Where are you coming from? Where are you going?
Home after a hard day’s work…
or on a job hunt, trying to get married…?
In 1992, Olivia Gude asked people passing by the Metra underpass at 56th and Lake Park Ave these questions. She incorporated their answers into Where We Come From…Where We’re Going.
Gude restored the mural in 2009, preserving this slice of Hyde Park oral history.
Where are YOU going?
I was blown away by this piece at Lexington and 18th in San Francisco’s Mission.
Andrew Schoultz and Aaron Noble created Generator in 2002-2003. It depicts an incredibly detailed, interconnected scene of buildings and birds and machines.
It seems more like a drawing than a mural, actually. I love the Dr. Seuss-ian style with its curving, elaborate, lopsided buildings and the motion and humor of the birds and machines.
It also includes little signs with references to the neighborhood.
I read an article interpreting Generator as a statement about gentrification in the Mission. That may be true. Or not. I like not knowing.
I get a kick out of things that are really big — like those giant Hershey’s kisses or the 6-foot toothbrush that Whoopie Goldberg wielded in Jumpin’ Jack Flash. I think that’s one reason I like murals — their scale. But there are big murals, and then there are BIG murals. Check these out from my recent trips to San Francisco.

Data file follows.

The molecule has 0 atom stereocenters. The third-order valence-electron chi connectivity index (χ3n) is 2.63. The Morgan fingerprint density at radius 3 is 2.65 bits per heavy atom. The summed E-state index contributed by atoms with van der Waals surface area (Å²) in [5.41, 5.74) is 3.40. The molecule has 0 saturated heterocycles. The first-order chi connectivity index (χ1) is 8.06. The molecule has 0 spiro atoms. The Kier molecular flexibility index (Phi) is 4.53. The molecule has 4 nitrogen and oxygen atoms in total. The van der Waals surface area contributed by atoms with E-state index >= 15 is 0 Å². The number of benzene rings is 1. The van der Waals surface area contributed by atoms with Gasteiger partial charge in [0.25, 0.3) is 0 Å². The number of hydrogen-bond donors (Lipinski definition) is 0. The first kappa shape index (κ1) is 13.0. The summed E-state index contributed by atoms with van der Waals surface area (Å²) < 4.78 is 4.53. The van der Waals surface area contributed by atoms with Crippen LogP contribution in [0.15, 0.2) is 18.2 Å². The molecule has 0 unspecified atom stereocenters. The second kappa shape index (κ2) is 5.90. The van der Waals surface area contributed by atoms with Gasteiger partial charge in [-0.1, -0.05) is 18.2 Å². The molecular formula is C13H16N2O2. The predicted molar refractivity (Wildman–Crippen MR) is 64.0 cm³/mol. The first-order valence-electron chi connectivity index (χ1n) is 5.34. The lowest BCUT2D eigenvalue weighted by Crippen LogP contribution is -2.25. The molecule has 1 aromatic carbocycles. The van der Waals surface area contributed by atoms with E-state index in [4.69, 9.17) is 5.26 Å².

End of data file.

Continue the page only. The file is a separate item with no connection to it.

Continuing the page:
One Tree was painted by Rigo in 1996 at 10th and Bryant next to a freeway ramp in the South of Market area of San Francisco. The San Francisco Bay Guardian named it the Best Public Art Project of the Year that year.
Rigo also painted Truth, a mural dedicated to Robert King Wilkerson. Wilkerson was a Black Panther who was exonerated in 2001 after being convicted of murder and held in solitary confinement for 29 years. Truth was painted at 7th and Market in the Civic Center area in 2002.
Not far away, at Golden Gate and Jones in the Tenderloin, I came across these oversized faces…
and this guy out for a stroll.
I don’t know who painted these pieces, but I love the whimsical pop art/comic book styles.
My favorite extra-large mural is another from Rigo — Birds/Cars (1997) at 16th and Bryant in the Mission. Very fun.
I’m guessing that many of you Chicagoans have seen this mural on the Holy Covenant United Methodist Church on Diversey and Wilton in Lincoln Park. In fact, you can see it from the L platform nearby.
For a New World/Para un Nuevo Mundo was painted by John Pitman Weber and Oscar Martínez in 1973 and restored by Weber and Bernard Williams in 1996. The mural is divided into 3 sections that correspond to the church’s worship service.
Pain, death and suffering is depicted at the far left. This is Confession.
The middle section depicts The Word with images of love, light, and racial harmony.
Finally, the right panel depicts daily labor and working for justice as the Offering.
I love the substantial forms and the deep, bold colors in this mural. It really leaps off the wall…all the way to the L, actually.